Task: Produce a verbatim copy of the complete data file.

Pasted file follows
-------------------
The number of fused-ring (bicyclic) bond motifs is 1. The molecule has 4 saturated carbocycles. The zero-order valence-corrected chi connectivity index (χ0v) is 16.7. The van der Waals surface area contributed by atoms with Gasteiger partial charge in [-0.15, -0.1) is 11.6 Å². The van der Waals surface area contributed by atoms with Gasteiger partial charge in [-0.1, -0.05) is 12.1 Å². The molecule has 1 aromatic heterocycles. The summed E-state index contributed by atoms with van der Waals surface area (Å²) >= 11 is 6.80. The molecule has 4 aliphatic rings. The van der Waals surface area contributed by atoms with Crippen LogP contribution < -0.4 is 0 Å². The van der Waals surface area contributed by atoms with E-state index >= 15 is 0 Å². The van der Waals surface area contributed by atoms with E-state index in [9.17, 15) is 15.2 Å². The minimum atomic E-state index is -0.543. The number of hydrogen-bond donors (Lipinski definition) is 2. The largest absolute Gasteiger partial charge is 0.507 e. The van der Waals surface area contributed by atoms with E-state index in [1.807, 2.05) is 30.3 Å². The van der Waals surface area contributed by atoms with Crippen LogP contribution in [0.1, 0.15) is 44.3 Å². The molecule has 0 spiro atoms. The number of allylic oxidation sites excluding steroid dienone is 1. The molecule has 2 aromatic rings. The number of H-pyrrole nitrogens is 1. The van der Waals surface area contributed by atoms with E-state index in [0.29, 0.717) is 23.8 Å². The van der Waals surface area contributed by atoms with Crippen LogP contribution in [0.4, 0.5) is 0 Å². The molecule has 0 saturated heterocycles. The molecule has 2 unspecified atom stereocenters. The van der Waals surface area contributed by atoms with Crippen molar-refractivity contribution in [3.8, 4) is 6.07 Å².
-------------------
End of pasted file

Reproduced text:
The number of fused-ring (bicyclic) bond motifs is 1. The molecule has 4 saturated carbocycles. The zero-order valence-corrected chi connectivity index (χ0v) is 16.7. The van der Waals surface area contributed by atoms with Gasteiger partial charge in [-0.15, -0.1) is 11.6 Å². The van der Waals surface area contributed by atoms with Gasteiger partial charge in [-0.1, -0.05) is 12.1 Å². The molecule has 1 aromatic heterocycles. The summed E-state index contributed by atoms with van der Waals surface area (Å²) >= 11 is 6.80. The molecule has 4 aliphatic rings. The van der Waals surface area contributed by atoms with Crippen LogP contribution < -0.4 is 0 Å². The van der Waals surface area contributed by atoms with E-state index >= 15 is 0 Å². The van der Waals surface area contributed by atoms with E-state index in [9.17, 15) is 15.2 Å². The minimum atomic E-state index is -0.543. The number of hydrogen-bond donors (Lipinski definition) is 2. The largest absolute Gasteiger partial charge is 0.507 e. The van der Waals surface area contributed by atoms with E-state index in [1.807, 2.05) is 30.3 Å². The van der Waals surface area contributed by atoms with Crippen LogP contribution in [0.1, 0.15) is 44.3 Å². The molecule has 0 spiro atoms. The number of allylic oxidation sites excluding steroid dienone is 1. The molecule has 2 aromatic rings. The number of H-pyrrole nitrogens is 1. The van der Waals surface area contributed by atoms with E-state index in [0.29, 0.717) is 23.8 Å². The van der Waals surface area contributed by atoms with Crippen LogP contribution in [0.4, 0.5) is 0 Å². The molecule has 0 saturated heterocycles. The molecule has 2 unspecified atom stereocenters. The van der Waals surface area contributed by atoms with Crippen molar-refractivity contribution in [3.8, 4) is 6.07 Å².